Why Are the Mardi Gras Colors Purple, Gold, and Green?
If you want to unearth the history of the origins of Mardi Gras colors are a good place to start.
Visit New Orleans for Mardi Gras and if you’re lucky, you’ll get tossed a strand of purple, green, or gold beads or maybe even one strand with all three and get to enjoy a slice of king cake drizzled with icing and sugar in those same colors. The official colors of Fat Tuesday made their debut in 1872 at the first parade of Rex, the king of Mardi Gras. Newspapers of the day ran proclamations from the king of the carnival decreeing that balconies should be draped in purple, gold and green. Ever since this triumvirate of colors has been associated with Mardi Gras, but why is the question.
Why three colors?
Before we get to the answer about why those three colors, in particular, let’s answer the easier question as to why Mardi Gras has three colors (versus two, four, or some other number). When local historian Errol Flynn Laborde researched the 125th anniversary of the Rex krewe (the organization that produces the parade), he came to the conclusion that the Rex founders believed “a king must have a kingdom and a kingdom must have a flag,” notes MardiGrasNewOrleans.com. A tricolor flag was the obvious choice as the United States, Great Britain, and France each have one.
Why these three colors
Now that we know why Mardi Gras is associated with three colors, let’s examine why purple, green and gold. While it was long thought that the colors were selected to honor Russian Grand Duke Alexei Alexandrovich Romanoff’s 1872 visit, Laborde has a different theory. According to traditional heraldry rules, a coat of arms needs both colors and metals; there are five choices of color: purple, green, red, blue, and black and the metal choices are limited to silver and gold. Purple has long been associated with royalty, making it an easy choice. Gold, likewise, was obvious as it’s more fitting for a king than silver. From there, Laborde found that the field was narrowed down to purple, gold, and green or purple, gold, and black. We may never know why green was picked as the third color.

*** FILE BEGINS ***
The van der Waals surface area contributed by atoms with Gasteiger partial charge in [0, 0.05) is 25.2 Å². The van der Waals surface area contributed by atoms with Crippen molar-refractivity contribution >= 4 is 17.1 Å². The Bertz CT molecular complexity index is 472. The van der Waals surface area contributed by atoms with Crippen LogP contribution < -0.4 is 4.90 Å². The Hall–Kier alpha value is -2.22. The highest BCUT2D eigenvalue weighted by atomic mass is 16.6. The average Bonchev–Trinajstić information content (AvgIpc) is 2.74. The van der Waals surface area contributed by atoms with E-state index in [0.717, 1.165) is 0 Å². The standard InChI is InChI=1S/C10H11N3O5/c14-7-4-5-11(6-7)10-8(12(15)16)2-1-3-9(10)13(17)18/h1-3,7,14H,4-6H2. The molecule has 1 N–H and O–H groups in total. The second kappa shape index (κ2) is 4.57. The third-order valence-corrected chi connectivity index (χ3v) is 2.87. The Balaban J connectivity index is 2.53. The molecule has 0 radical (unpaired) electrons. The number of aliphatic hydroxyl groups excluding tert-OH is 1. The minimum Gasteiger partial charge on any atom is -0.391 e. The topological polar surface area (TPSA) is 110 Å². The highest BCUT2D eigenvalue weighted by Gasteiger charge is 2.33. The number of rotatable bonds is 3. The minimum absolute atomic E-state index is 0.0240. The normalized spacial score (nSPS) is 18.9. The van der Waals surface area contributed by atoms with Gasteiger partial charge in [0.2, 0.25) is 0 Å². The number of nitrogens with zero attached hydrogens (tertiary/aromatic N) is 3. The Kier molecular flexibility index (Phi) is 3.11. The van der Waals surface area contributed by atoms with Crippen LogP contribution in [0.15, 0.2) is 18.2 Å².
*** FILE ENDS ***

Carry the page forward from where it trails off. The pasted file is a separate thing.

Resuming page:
What the colors mean
The hues weren’t given an official meaning until 1892 when the Rex parade had the theme “Symbolism of Colors.” That’s the year it was decided that purple stood for justice, green for faith, and gold for power.
There is an urban legend that the Mardi Gras colors are responsible for the choice of school colors for archrivals Louisiana State University and Tulane University. Allegedly, when LSU was deciding on its colors, the stores in New Orleans were stocked up with purple, green, and gold everything for the Mardi Gras season. They bought all the purple and gold items, leaving Tulane, home of the Green Wave, with only green items. Given that LSU was founded in 1860 and Tulane dates back to 1834, we’re not sure how much water this story holds. What we do know is that if you’re headed to NOLA for Carnival, you’ll want to wear your best purple, green, and gold—it’s a sure-fire way to get more beads and trinkets tossed your way.